And then I had to add hacks to lower the number of spam comments received (having 200 comments in Spam every day was easy, but I’d like to avoid that), so I wrote a plugin. Having wandered through the internals for a while I realized I’m missing the simplicity of a static Octopress installation, where whatever you put out IS the thing that is going to be sent to the user. Roberto Alsina at that time was busy with Nikola and I decided to return to statically generated content, but with a tool written in a language I understand (python). And then yet another vulnerability was published affecting WordPress version I was running on my host.

    I’ve also had this hope of editing articles easily on my phone/tablet, but I’ve found that 1) I don’t edit things that often w/o access to my computer, and 2) formatting is brittle. The latter may have been fixed already, though.

    1. Octopress was way more complicated to customize than Nikola, and their codebase was much more complicated than Nikola’s. I only spent like a week with it before moving on to something ese. I kind of like TextPattern better than WordPress, but it still manages to annoy me way more than WordPress – so I’m sticking with the latter.

      Also, I do account for spider traffic when mentioning traffic numbers. It’s not an increase in bot traffic that is going up when I moved to WordPress. 😉 I kind of expected traffic to drop as the site did get a bit slower; however it looks like I was worried over nothing.

      Almost all the comments that come in via WordPress is spam. But the same is true for any public commenting system. Moderators just have to deal with it.

  3. Static siste generator is basically just flat files. Those can be edited on a simple text editor on phones.

    You’d need a URL to make the server do a commit+push, but surely that wouldn’t be much of a problem? On the other hand that would be a small bespoke system, while with WP and similar you’d get it out of the box.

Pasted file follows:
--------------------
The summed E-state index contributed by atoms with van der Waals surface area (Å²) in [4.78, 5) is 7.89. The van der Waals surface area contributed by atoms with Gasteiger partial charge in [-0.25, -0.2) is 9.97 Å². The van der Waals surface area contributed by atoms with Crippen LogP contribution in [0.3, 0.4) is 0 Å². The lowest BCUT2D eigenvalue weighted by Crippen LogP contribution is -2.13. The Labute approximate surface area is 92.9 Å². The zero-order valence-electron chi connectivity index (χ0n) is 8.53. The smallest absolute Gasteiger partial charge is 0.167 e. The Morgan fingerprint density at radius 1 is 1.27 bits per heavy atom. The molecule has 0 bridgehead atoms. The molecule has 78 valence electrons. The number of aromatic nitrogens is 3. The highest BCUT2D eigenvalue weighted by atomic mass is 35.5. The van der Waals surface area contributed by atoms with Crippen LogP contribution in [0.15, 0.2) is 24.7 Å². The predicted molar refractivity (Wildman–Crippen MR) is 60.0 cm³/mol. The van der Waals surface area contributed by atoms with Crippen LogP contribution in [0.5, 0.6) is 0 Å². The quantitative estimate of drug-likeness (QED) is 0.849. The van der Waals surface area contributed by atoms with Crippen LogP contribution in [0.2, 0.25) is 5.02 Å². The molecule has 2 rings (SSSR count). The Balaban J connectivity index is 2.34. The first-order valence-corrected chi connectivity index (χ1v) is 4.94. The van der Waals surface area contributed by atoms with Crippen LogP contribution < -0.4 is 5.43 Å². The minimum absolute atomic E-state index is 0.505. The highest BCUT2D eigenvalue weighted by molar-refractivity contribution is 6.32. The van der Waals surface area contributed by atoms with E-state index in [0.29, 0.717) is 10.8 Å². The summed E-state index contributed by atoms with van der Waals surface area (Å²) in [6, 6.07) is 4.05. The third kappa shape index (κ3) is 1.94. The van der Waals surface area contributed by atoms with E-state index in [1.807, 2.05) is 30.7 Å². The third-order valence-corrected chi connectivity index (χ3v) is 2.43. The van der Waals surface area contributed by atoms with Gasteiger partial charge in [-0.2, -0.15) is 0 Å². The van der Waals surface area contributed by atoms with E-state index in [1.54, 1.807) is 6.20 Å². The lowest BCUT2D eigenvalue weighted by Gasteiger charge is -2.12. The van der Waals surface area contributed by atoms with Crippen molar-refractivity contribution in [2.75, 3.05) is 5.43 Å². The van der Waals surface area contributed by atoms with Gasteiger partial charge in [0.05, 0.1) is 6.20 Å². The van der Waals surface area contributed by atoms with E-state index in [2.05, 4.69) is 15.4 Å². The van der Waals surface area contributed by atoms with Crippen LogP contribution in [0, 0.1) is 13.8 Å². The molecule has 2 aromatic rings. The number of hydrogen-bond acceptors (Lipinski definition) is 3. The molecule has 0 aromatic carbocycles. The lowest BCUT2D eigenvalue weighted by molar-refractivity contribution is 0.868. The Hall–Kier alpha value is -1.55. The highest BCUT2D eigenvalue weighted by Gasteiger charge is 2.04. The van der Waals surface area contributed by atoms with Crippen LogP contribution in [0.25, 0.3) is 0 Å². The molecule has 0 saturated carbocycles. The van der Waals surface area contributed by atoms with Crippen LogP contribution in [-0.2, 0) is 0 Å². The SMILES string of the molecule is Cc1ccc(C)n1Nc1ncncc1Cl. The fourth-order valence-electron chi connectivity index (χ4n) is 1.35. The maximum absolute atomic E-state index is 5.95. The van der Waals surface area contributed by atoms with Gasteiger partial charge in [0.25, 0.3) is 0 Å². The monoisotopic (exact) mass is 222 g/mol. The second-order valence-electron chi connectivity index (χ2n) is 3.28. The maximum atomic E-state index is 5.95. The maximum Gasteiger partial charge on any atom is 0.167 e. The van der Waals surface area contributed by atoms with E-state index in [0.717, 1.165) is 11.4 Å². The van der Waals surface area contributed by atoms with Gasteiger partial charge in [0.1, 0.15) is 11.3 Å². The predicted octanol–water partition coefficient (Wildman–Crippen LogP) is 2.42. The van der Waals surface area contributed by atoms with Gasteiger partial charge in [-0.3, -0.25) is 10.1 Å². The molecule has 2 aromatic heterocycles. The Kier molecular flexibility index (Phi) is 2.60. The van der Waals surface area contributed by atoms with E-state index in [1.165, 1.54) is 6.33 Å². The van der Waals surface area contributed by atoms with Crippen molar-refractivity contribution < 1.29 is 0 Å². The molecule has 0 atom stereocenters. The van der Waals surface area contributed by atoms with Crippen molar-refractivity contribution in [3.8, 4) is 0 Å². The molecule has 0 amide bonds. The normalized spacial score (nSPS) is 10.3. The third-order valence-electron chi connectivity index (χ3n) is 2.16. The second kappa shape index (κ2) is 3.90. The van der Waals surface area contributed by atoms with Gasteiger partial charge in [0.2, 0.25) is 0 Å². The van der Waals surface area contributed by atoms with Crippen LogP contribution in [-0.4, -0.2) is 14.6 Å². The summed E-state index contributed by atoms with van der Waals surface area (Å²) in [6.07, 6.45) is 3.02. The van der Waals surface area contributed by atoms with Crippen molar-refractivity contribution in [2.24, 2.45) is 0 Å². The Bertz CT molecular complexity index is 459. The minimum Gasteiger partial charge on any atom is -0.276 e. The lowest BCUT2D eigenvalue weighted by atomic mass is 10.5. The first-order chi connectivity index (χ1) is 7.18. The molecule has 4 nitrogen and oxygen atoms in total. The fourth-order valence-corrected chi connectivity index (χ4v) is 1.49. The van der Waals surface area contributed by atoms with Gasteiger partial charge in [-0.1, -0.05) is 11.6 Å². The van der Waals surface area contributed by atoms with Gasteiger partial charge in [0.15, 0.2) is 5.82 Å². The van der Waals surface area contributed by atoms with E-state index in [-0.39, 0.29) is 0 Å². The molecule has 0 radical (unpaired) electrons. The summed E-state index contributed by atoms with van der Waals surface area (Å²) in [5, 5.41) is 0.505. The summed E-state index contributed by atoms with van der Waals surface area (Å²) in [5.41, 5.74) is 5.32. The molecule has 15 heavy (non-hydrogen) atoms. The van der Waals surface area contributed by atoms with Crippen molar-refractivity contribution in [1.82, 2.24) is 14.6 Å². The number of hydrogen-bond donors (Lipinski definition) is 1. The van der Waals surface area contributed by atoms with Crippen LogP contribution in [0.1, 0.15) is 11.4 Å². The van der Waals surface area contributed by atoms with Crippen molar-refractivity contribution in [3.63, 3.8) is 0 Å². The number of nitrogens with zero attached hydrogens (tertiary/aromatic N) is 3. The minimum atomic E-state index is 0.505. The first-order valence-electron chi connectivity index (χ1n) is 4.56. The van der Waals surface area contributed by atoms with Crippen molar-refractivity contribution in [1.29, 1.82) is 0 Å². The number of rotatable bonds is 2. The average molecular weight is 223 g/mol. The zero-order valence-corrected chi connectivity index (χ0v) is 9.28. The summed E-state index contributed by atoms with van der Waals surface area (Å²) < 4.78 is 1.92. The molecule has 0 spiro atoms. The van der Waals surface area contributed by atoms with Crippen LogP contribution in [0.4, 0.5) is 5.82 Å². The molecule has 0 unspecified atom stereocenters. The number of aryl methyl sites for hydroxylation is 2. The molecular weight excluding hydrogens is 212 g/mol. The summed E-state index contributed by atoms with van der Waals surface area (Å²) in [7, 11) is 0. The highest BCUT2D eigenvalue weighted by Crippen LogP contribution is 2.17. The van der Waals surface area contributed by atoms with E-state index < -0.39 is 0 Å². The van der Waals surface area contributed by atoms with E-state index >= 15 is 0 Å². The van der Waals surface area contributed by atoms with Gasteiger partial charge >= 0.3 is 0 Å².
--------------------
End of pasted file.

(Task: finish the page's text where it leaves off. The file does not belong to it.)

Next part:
I’ve only ever written my own static site generators, but have mostly used either WordPress or DjangoCMS for sites. So I do appreciate the insight. On the other hand I stopped blogging a long time ago, I think the trick is actually to switch back and forth a bit to keep your tech interest as well as writing interest alive ?

    1. It’s not just about editing the static files, but also rebuilding and deploying the site. Plus, you’ll usually want to build it locally so you can preview it before you deploy the site.

      Say you’ve scheduled one article per week for six weeks. Two of those articles also need to update other articles to link to the newer articles; but only after the new articles have been published. With a static site system, you’d need to depend on multiple branches to keep track of those changes and deal with integrated merging and site-rebuilding and deployment setups. It works for like two–three queued articles, but then starts to get complicated very fast as the article queue grows.

      You should start blogging again, Oding. Share whatever interest you and write it well. Tech bloggers are a dying breed, and they’re taking the open web with them — leaving just Facebook and a few other walled gardens behind.